In memory of the creator of the Nintendo console, Uemura Masayuki
Engineer Uemura Masayuki has had a disproportionate impact on the lives of countless children around the world. In the mid-1980s he created a video game console for Nintendo known in Japan as Famicom and elsewhere as NES. It was hugely successful, selling 60 million units and bringing Super Mario, Zelda, and Dragon Quest into homes around the world. Following Uemura’s death in December at the age of 78, NHK’s Kagawa Nao recalls a conversation he had with the game industry icon about his work and the nature of the game.
In the spring of 2019, I sat down with Uemura Masayuki to talk about what it means to “play”. Some of his responses surprised me, and others resonated deeply a year later when the COVID-19 pandemic transformed the way people interacted socially.
Ready, player one
Uemura explained to me that Famicom’s success was the result of a confluence of factors, including improvements in computer processing power, the rise of gaming media, and changes in the way children were raised.
“I think Famicom games were a way to play at home when urbanization made it more difficult to play outside,” he said.
Kids embraced the new kind of gaming console with relish, but parents and teachers feared they might miss out on opportunities to socialize. Uemura told me he didn’t see such a problem.
“When people criticize video games, they often describe it as a lonely activity with players sitting alone in front of the television,” he said. “The reality seems to be the opposite. People are looking at the same screen, taking turns, sharing information. I think games are actually a social adhesive that connects people.”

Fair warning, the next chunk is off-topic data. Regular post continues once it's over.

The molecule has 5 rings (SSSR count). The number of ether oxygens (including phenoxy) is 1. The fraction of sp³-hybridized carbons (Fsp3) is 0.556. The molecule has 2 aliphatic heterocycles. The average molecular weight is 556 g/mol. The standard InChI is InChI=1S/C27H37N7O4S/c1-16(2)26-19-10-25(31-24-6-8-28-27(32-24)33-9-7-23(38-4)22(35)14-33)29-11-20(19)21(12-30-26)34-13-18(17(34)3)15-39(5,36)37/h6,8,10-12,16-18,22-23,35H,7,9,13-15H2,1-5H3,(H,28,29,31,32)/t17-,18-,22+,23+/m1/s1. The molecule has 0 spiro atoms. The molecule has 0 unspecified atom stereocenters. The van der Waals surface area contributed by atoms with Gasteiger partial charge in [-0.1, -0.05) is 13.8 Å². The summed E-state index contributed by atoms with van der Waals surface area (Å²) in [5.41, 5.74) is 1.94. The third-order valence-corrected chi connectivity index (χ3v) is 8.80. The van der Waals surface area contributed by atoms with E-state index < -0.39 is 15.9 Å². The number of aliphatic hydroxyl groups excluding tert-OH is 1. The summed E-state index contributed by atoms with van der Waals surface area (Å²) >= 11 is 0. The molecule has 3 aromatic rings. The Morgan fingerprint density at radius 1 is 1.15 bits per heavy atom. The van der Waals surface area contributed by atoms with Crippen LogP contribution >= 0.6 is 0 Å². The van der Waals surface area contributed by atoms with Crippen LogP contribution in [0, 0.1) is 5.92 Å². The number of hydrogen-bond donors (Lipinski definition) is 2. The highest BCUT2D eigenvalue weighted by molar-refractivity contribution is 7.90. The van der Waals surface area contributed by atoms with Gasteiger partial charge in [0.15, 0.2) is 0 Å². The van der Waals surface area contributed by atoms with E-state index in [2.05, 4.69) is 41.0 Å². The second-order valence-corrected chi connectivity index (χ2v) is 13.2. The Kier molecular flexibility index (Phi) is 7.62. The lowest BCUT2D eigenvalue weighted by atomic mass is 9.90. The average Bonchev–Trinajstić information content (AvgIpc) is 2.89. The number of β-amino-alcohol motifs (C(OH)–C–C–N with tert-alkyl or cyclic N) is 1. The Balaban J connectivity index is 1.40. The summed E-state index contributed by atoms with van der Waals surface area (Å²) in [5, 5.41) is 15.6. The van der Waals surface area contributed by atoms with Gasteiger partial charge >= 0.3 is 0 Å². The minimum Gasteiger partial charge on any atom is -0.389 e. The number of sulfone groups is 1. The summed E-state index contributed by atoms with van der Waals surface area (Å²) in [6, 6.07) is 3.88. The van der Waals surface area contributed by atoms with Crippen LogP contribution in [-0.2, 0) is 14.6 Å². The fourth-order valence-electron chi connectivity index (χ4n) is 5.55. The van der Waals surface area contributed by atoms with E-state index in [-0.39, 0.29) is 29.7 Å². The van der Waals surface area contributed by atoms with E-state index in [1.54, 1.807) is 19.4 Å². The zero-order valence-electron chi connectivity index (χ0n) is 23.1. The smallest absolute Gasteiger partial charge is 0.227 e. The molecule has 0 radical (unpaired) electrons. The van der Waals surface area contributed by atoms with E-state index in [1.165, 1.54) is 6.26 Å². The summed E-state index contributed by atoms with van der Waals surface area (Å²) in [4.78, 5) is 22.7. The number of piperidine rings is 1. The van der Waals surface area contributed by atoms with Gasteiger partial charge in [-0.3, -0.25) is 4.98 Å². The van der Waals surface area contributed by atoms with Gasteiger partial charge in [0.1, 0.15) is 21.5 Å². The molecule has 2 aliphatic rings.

Uemura explained that it was the Japanese talent for creating cute characters that helped make the NES a success abroad, and he attributed this talent to the animism that has influenced Japanese culture for centuries.
“The concept says that objects have a life of their own,” he said. “And that manifests in the game in the form of simple, peaceful titles that contrast with the violent games of the alien. Pac-Man is actually just playing cat, and Pokemon gets bugs. Anyone in it. the world can figure out how to play this. “
Uemura retired from Nintendo in 2004, but remained involved in the industry at Ritsumeikan University’s Games Research Center, where he was Director for 10 years.
I asked him if the game had more to do, having already embraced the Internet and virtual reality. His answer surprised me.
“We still haven’t created a better video game than menko,” he said, referring to the traditional Japanese card game in which players throw their cards on hard ground, with the aim of turning them over. cards of their opponents.
“In terms of graphics, we have reached the highest point possible,” he said. “But we can’t reproduce that physical feeling of hitting something.”
In fact, Uemura thought maybe the graphics had gotten too good-looking, so that they didn’t leave enough to the imagination. He felt that this was the reason why the old graphics of his famous first console had seen a revival.
“People prefer it when they can use their imaginations,” he told me. “What your eyes see isn’t realistic, but it’s real in your head. The more room for the imagination, the more fun.”
The future of gaming
We discussed what makes games fun and if there is a way to make one that never gets boring.
“Impossible,” he said with a smile. “The only thing people will never get tired of are people.”
Our interview took place before the coronavirus pandemic. But it was reminded to me when it started and it got harder to interact with people, and Nintendo’s latest “Animal Crossing” game became a huge hit.
Over the past couple of years, games have continued to evolve, and on top of that, the services for individual users have grown and become more satisfying.
But for the first time, I really understood what Uemura was talking about when he said that at the end of the day you never get bored with people.